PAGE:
And this - http://www.npor.org.uk/cgi-bin/Rsearch.cgi...ec_index=N14949

 

And this - http://www.npor.org.uk/cgi-bin/Rsearch.cgi...ec_index=N14957

 

And if those are included why isn't this rather lovely Binns organ? (which I have played and loved it)

 

http://www.npor.org.uk/cgi-bin/Rsearch.cgi...ec_index=N04230

 

Indeed it is not the only Binns organ in the survey without a recommendation for a certificate. (Certainly there are similar Binns organs in other parts of the Country with certificates like the one At St. Thomas Great Junction Street, Leith, Edinburgh recently up for sale)

 

Anyhow, the purpose of this post isn't to have a go at the choices of organs made here to be recommended for certificates, but rather to question - what make an instrument historic?

 

I see every reason to list instruments which are remarkable for whatever reason, but when they're just old small instruments, and there are many other better examples by the same builder surviving - why bother? And what if the church in question suddenly has a requirement and resources for a better instrument? Take for instance my first example- I had to play a wedding on this a few years ago and I couldn't help but think what a horrible inadequate little box of whistles it was. The case (or lack thereof) is just ugly and the nave really could do with more than just 5 stops. The chamber would certainly have room for an instrument twice the size, and if the church ever wanted a bigger instrument (unlikely, but you never know...) why should they be forced to keep it?

 

And why should age necessarily come into it? (In the classic car trade they often talk about 'modern classics')

 

Arguable this is one of the finest instruments in County Durham. http://www.npor.org.uk/cgi-bin/Rsearch.cgi...ec_index=N04230 . It's been a successful instrument and is the choice 2nd choice asside of Durham Cathedral for organ recitals. But because it's a 1989 rebuild of a previous instrument this is not historic. But surely one day it will be and we should recognize this fact and encourage it to be preserved.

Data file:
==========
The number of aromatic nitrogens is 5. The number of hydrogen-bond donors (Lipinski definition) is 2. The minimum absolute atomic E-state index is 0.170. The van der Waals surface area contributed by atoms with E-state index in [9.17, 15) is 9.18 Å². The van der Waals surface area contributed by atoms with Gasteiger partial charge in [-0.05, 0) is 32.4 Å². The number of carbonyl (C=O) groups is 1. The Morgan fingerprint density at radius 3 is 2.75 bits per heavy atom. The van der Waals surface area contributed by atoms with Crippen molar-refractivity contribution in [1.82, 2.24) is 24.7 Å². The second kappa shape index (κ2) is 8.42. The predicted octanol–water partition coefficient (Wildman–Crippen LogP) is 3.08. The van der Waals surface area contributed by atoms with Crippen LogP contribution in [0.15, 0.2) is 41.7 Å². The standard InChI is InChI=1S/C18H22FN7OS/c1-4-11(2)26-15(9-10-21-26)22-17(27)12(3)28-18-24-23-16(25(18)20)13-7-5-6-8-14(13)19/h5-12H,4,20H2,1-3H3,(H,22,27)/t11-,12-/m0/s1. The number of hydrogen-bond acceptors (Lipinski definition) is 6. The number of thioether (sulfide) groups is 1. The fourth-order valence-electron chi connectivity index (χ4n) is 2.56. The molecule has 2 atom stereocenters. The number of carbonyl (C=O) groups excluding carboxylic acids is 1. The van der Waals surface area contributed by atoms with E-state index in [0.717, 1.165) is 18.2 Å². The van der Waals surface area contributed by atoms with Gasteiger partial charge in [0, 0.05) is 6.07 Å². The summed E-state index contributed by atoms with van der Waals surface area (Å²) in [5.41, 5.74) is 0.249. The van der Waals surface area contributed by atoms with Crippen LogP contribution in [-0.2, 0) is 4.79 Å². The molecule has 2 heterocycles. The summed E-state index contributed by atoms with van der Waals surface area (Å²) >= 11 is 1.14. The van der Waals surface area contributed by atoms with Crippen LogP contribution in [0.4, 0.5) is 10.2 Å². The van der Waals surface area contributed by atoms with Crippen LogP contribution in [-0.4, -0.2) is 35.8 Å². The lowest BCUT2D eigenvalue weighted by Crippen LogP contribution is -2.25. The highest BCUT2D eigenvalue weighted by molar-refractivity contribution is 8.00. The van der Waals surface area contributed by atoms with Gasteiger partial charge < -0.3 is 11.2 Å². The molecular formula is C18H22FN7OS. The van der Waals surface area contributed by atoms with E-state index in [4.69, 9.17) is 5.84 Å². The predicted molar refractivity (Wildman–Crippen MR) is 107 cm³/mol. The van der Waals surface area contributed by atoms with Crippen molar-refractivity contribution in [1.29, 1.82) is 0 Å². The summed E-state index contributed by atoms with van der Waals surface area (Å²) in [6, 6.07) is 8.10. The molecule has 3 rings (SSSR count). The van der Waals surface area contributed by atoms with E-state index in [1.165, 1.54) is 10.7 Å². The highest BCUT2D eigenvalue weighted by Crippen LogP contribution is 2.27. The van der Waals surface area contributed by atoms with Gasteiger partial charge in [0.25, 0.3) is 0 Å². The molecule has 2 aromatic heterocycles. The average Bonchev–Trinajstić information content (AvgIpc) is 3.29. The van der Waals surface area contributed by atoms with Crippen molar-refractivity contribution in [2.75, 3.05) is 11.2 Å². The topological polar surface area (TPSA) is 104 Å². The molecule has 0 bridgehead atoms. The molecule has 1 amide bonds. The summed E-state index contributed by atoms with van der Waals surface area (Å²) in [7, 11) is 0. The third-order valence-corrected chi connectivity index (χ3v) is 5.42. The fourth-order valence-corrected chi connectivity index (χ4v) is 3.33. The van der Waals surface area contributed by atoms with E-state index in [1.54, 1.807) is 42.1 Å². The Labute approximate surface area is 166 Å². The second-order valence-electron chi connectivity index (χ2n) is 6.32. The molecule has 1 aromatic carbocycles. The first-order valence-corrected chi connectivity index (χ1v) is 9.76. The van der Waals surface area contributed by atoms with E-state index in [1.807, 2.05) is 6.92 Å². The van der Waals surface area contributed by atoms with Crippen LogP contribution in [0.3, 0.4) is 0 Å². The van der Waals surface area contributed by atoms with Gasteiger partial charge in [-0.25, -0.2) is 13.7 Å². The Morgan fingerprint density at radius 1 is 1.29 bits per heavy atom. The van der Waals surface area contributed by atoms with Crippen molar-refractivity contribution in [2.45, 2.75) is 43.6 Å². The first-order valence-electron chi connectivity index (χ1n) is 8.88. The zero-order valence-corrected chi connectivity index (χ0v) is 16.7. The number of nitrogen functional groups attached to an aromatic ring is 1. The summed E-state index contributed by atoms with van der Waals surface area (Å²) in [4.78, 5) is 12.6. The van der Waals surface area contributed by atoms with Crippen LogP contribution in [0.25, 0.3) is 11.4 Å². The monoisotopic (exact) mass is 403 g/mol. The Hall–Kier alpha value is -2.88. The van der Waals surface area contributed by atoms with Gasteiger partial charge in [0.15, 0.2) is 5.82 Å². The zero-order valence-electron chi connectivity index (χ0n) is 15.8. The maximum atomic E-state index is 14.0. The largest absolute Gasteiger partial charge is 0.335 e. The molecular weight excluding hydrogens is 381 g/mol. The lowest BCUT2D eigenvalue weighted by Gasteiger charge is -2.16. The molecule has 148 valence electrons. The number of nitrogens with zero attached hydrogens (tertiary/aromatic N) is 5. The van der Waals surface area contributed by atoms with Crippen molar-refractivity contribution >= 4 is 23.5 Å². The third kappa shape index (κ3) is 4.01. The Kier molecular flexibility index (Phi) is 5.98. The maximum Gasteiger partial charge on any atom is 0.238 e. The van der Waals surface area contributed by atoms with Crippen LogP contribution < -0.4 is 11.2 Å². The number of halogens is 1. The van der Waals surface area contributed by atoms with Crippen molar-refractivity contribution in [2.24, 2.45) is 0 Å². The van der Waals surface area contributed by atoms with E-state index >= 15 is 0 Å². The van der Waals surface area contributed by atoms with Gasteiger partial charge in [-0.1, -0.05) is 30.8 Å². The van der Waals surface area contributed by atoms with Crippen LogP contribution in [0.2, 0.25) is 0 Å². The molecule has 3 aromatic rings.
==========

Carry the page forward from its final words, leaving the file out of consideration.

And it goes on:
On the other hand this instrument http://www.npor.org.uk/cgi-bin/Rsearch.cgi...ec_index=N14914 is a pitiful specimen. It makes a puny sound which struggles to have any impact even in the small building. I don't remember any one stop on it sounding remarkable, and some of it being unfocused and just woolly sounding. But this one had to be given a 'historic' restoration and I think it got grants for that reason. The only reason it's historic is because it contains Postill pipework, and it's an early Harrison job form the 1870's. None of that makes it musically successful however. Historic it is, quality is isn't. Sowhy should it gain recognition?

 

Anyhow... I'd like to here your thoughts on this. No offence is meant at any time to the good people of BIOS and their historical opinions, I just want to question this issue 'What is historic, and what is worth preserving?'

 

 

=====================================

 

 

In the world at large we have museums; some of them quite specialised, such as Motorcycle museum, (or did that burn down?), and even museums dedicated to the history of industrial machinery etc. They are there to act as a reminder of the past, and to represent a sense of belonging to a long heritage. They are museums because without them, history would be a dry, dusty subject confined to the shelves of libraries.

 

The trouble is, in just about every field of human endeavour, the quality item is the exception rather than the rule, and most thing are no more than adequate.